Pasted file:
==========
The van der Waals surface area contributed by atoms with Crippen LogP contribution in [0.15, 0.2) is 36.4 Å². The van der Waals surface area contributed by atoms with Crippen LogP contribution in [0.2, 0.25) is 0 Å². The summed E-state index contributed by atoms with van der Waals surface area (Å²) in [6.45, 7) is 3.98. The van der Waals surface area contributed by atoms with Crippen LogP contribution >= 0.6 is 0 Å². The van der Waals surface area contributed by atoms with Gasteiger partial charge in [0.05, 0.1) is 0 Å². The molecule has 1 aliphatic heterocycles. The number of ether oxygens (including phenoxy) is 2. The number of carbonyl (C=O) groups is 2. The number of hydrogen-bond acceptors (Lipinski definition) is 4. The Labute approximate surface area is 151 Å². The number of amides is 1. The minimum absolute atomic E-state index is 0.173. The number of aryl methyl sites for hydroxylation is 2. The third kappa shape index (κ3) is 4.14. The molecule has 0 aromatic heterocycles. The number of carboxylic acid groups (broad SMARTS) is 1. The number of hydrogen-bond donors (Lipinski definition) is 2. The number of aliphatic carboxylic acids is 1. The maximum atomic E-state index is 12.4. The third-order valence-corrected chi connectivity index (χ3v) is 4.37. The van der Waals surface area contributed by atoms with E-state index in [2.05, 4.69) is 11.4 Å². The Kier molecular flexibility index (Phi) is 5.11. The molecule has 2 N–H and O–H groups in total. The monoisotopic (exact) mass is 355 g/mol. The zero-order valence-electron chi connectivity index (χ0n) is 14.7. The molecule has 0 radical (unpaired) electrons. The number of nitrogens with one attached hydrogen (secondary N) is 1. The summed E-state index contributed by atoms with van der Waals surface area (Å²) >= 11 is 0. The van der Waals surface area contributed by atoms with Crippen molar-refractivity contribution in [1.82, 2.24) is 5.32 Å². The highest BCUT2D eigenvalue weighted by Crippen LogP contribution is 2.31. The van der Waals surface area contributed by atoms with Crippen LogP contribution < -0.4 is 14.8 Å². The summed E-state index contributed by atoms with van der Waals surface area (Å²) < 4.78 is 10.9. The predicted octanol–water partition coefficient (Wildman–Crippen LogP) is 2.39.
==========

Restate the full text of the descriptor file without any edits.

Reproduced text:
The van der Waals surface area contributed by atoms with Crippen LogP contribution in [0.15, 0.2) is 36.4 Å². The van der Waals surface area contributed by atoms with Crippen LogP contribution in [0.2, 0.25) is 0 Å². The summed E-state index contributed by atoms with van der Waals surface area (Å²) in [6.45, 7) is 3.98. The van der Waals surface area contributed by atoms with Crippen LogP contribution >= 0.6 is 0 Å². The van der Waals surface area contributed by atoms with Gasteiger partial charge in [0.05, 0.1) is 0 Å². The molecule has 1 aliphatic heterocycles. The number of ether oxygens (including phenoxy) is 2. The number of carbonyl (C=O) groups is 2. The number of hydrogen-bond acceptors (Lipinski definition) is 4. The Labute approximate surface area is 151 Å². The number of amides is 1. The minimum absolute atomic E-state index is 0.173. The number of aryl methyl sites for hydroxylation is 2. The third kappa shape index (κ3) is 4.14. The molecule has 0 aromatic heterocycles. The number of carboxylic acid groups (broad SMARTS) is 1. The number of hydrogen-bond donors (Lipinski definition) is 2. The number of aliphatic carboxylic acids is 1. The maximum atomic E-state index is 12.4. The third-order valence-corrected chi connectivity index (χ3v) is 4.37. The van der Waals surface area contributed by atoms with E-state index in [2.05, 4.69) is 11.4 Å². The Kier molecular flexibility index (Phi) is 5.11. The molecule has 2 N–H and O–H groups in total. The monoisotopic (exact) mass is 355 g/mol. The zero-order valence-electron chi connectivity index (χ0n) is 14.7. The molecule has 0 radical (unpaired) electrons. The number of nitrogens with one attached hydrogen (secondary N) is 1. The summed E-state index contributed by atoms with van der Waals surface area (Å²) >= 11 is 0. The van der Waals surface area contributed by atoms with Crippen molar-refractivity contribution in [1.82, 2.24) is 5.32 Å². The highest BCUT2D eigenvalue weighted by Crippen LogP contribution is 2.31. The van der Waals surface area contributed by atoms with Crippen LogP contribution < -0.4 is 14.8 Å². The summed E-state index contributed by atoms with van der Waals surface area (Å²) < 4.78 is 10.9. The predicted octanol–water partition coefficient (Wildman–Crippen LogP) is 2.39.